Oct. 2, 2005 — -- Most Americans rule out either a deliberate act of God or the effect of global warming as direct causes of the recent Gulf Coast hurricanes.
Just under a quarter in this ABC News/Washington Post poll see the hurricanes as "a deliberate act" of God; two-thirds instead see them as an occurrence on God's Earth, but not a deliberate act on God's part. (The rest have no opinion, or don't believe in God.)
Separately, 54 percent think that the severity of recent hurricanes mainly reflects "severe weather events that happen from time to time," rather than the effects of global climate change. Just under four in 10 think climate change is mainly to blame.
Sampling, data collection and tabulation for this poll were done by TNS.
That's not to say most people doubt global warming; 56 percent are convinced it's under way. It's just that fewer are persuaded that it has increased hurricane severity.
Broad majorities across demographic groups don't think the hurricanes are a deliberate act of God. But one in three evangelical Protestants think they are, compared with 13 percent of non-evangelical Protestants, 15 percent of Catholics and 17 percent of non-religious people.
Young, low-income and less-educated Americans also are more likely than others to think these hurricanes are a deliberate act of God.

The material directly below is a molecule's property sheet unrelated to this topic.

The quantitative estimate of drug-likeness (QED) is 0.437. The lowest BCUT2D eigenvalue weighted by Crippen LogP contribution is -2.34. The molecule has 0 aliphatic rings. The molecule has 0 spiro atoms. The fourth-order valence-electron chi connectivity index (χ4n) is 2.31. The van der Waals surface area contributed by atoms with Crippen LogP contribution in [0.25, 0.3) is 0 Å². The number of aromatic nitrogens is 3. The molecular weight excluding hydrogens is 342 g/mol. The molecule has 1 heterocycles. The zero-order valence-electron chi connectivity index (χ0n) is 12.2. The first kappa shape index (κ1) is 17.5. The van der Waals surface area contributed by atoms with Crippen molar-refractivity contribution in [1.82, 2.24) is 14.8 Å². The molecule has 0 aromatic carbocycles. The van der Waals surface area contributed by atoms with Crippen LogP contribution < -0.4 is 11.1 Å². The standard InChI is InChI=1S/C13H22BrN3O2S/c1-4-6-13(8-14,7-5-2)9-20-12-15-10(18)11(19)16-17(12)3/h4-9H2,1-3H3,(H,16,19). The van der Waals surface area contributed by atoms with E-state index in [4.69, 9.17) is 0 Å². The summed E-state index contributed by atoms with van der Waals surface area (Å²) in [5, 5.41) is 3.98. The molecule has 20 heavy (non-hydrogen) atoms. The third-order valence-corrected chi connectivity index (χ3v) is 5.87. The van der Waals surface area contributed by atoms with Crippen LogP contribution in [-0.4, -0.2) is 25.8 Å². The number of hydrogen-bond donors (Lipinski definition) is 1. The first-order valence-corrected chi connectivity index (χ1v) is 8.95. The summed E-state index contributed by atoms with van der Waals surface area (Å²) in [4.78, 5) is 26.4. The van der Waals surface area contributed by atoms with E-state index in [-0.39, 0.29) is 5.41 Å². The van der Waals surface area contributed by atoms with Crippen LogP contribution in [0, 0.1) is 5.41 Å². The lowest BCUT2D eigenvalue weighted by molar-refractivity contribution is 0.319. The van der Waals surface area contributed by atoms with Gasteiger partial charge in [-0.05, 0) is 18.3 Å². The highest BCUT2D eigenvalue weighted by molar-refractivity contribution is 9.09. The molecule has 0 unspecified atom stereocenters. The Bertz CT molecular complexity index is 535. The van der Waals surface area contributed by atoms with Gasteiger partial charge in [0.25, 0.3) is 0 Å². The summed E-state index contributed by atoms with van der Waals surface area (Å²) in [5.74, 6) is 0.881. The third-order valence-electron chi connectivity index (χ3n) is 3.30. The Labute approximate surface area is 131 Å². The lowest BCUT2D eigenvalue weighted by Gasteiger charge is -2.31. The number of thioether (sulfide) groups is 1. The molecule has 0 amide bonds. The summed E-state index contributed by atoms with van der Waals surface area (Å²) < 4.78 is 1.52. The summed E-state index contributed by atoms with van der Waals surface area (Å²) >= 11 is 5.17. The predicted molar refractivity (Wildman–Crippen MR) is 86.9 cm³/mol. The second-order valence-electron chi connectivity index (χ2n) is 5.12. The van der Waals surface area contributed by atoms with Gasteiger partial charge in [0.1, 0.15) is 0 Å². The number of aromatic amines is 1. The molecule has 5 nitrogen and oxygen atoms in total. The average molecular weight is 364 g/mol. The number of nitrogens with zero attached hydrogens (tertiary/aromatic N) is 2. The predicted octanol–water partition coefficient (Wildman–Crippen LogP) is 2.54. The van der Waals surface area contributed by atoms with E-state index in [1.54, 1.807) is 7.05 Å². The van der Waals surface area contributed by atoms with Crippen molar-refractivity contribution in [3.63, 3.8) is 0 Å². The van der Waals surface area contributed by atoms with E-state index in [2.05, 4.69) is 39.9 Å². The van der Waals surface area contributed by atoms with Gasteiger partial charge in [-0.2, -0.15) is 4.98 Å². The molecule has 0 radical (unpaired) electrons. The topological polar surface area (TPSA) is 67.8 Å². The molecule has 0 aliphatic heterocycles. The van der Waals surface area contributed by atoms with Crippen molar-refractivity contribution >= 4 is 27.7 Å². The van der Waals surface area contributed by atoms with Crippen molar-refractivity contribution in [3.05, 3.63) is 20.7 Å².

Alabama State Sen. Hank Erwin, R-Montevallo, recently called Hurricane Katrina a punishment from God, saying New Orleans and the Mississippi Gulf Coast "have always been known for gambling, sin and wickedness. It is the kind of behavior that ultimately brings the judgment of God."
In this survey, though, among people who think the hurricanes are a deliberate act of God, just 8 percent see it as a punishment. About half instead see it as a warning sign, just over a quarter say it's for a reason we cannot understand and 14 percent say it's a test of faith.
Blame on climate change, naturally, peaks among people who are convinced that global warming is under way. Fifty-eight percent in this group think climate change is mainly responsible for recent hurricane severity, rising to two-thirds among those who are completely convinced that global warming is happening.
Among people who aren't at least somewhat convinced that global warming is occurring, by contrast, eight in 10 people don't blame it for hurricane severity.
Similarly, people who see global warming as an urgent problem requiring immediate government action (41 percent) are 30 points more likely than others to think it's a main cause of hurricane severity.
Among groups, younger Americans are more likely than their elders to blame global warming for hurricane severity. Democrats split, while seven in 10 Republicans think instead that they represent occasional severe weather events.
The number of adults who call global warming an urgent problem that needs immediate government action is about the same now as in June (41 percent versus 38 percent). Fewer call it a longer-term problem that needs more study -- 47 percent, compared with 58 percent in June; that's partly because more in this survey express no opinion.
This ABC News/Washington Post poll was conducted by telephone Sept. 23-27, 2005, among a random national sample of 1,019 adults. The results have a three-point error margin. Sampling, data collection and tabulation by ICR-International Communications Research of Media, Pa.